Hepatosplenomegaly (HPM)

Hepatosplenomegaly or HPM appears when both the spleen and the liver are enlarged. Its name derives from two main components:

  • hepatomegaly: swelling or enlargement of the liver
  • splenomegaly: swelling or enlargement of the spleen

Fortunately, not all cases of HPM are severe. Some may be cleared up with minimal intervention. However, HPM can indicate a serious problem, such as a lysosomal storage disorder or cancer.

What Are the Roles of the Liver and the Spleen?

The liver is very important for the human body. It helps detoxifying your blood, synthesizing proteins, and fighting infections. It is also very important because it is a key contributor in producing both amino acids and bile salts. In order to produce red blood cells, the body needs iron. The liver is able to process and store the iron.

The spleen is less understood by most people, even though it is also an important organ. First of all, it has a key place in your immune system. The spleen helps to identify pathogens. The pathogens are bacteria, viruses, or microorganisms and they are capable of causing diseases. It then creates antibodies to fight them. Your spleen also purifies the blood and is made up of red and white pulp necessary to produce and purify blood cells.


The main symptoms that people with hepatosplenomegaly experience are the following:

  • fatigue
  • pain

Patients suffering from this condition may also deal with other symptoms, which may be severe and that include:

  • abdominal pain in the upper-right region
  • tenderness in the right region of the abdomen
  • nausea and vomiting
  • swelling of the abdomen
  • fever
  • persistent itching
  • jaundice, indicated by yellow eyes and skin
  • brown urine
  • clay-colored stool

 Causes and risk factors

The risk factors for hepatomegaly are numerous and they include:

  • obesity
  • alcohol addiction
  • liver cancer
  • hepatitis
  • diabetes
  • high cholesterol

Splenomegaly comes, in most cases, as a consequence of hepatomegaly. There are many different potential causes of liver disease:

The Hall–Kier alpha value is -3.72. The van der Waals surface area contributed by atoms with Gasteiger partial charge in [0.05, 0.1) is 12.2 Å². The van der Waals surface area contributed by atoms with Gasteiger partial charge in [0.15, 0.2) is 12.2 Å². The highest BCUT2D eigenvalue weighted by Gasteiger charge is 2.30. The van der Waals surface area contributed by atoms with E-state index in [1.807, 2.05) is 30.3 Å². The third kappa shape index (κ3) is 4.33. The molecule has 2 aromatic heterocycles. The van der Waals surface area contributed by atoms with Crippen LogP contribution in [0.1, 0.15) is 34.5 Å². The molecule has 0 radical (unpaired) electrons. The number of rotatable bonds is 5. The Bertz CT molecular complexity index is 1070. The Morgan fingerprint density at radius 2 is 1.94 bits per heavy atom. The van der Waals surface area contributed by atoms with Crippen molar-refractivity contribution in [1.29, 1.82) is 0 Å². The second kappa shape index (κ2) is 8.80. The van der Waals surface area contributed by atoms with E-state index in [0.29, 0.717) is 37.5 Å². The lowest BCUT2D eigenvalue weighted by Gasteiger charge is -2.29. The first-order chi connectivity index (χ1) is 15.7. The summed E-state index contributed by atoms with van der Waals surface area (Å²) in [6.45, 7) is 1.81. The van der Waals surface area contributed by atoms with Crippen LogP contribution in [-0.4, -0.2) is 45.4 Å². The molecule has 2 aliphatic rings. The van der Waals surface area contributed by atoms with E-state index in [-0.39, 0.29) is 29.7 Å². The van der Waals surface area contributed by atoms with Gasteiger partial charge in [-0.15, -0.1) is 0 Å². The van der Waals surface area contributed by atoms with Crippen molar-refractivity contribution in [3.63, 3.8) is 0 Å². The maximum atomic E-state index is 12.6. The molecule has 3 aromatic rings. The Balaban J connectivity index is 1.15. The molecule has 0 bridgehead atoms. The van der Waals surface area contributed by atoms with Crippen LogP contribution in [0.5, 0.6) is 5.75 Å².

• acute viral hepatitis
  • infectious mononucleosis, also known as glandular fever or the “kissing disease”, It is caused by the Epstein-Barr virus
  • cytomegalovirus known as a condition in the herpes virus family
  • brucellosis. This is a virus transmitted via contaminated food or contact with an infected animal
  • malaria is transmitted by mosquitos and can be life-threatening
  • leishmaniasis, a disease caused by the parasite Leishmania and spread through the bite of a sand fly
  • schistosomiasis is caused by a parasitic worm infecting the urinary tract or intestines
  • septicemic plague is caused by a Yersinia pestis infection and can be life-threatening

Hematological diseases

  • myeloproliferative disorders, in which the bone marrow produces too many cells
  • leukemia, or cancer of the bone marrow
  • lymphoma, or a blood cell tumor originating in lymphatic cells
  • sickle cell anemia, a hereditary blood disorder found in children. It appears when the hemoglobin cells are not able to transfer oxygen
  • thalassemia, an inherited blood disorder in which hemoglobin is formed abnormally
  • myelofibrosis, a rare cancer of the bone marrow

Metabolic diseases

  • Niemann-Pick disease is a severe metabolic disorder involving fat accumulation in cells
  • Gaucher’s disease, a genetic condition that causes fat accumulation in different organs and cells
  • Hurler syndrome, a genetic disorder with increased risk of early death through organ damage

Other conditions

  • chronic liver disease, including chronic active hepatitis
  • amyloidosis, a rare, abnormal accumulation of folded proteins
  • systemic lupus erythematosus, the most common form of the autoimmune disease lupus
  • sarcoidosis, a condition in which inflammatory cells are seen in different organs
  • trypanosomiasis, a parasitic disease transmitted via the bite of an infected fly
  • multiple sulfatase deficiency, a rare enzyme deficiency
  • osteopetrosis, a rare inherited disorder in which bones are harder and denser than normal

When it comes to children, the common causes of hepatosplenomegaly are the following:

  • newborns: storage disorders and thalassemia
  • infants: liver unable to process glucocerebroside, which can lead to severe damage to the central nervous system
  • older children: malaria, kala-azar, enteric fever, and sepsis


Once you feel any of the symptoms above, you should immediately see a doctor. Once your doctor will start examining you, he will follow the procedure below: :

  • an ultrasound – doctors typically recommend it when they find an abdominal mass during a physical exam
  • a CT scan can reveal an enlarged liver or spleen as well as surrounding organs
  • blood tests, including a liver function test and a blood clotting test
  • an MRI scan to confirm the diagnosis after the physical examination


Hepatosplenomegaly can lead to the following complications:

  • bleeding
  • blood in stool
  • blood in vomit
  • liver failure
  • encephalopathy


As every person is different, the treatments can also vary. Therefore, the best thing to do is to talk to your doctor about your diagnosis and recommendation of treatment.

The doctor may suggest:

  • Making lifestyle changes. The most important thing would be to stop drinking any alcohol, exercise as regularly as you are able; and enjoy a healthy diet.
  • Rest, hydration, and medication.
  • Cancer treatments. When the underlying cause is cancer, you need suitable treatments that may include chemotherapy, radiotherapy, and surgery to remove the tumor.
  • Liver transplant. If your case is severe, such as being in the final stages of cirrhosis, you may require a liver transplant.






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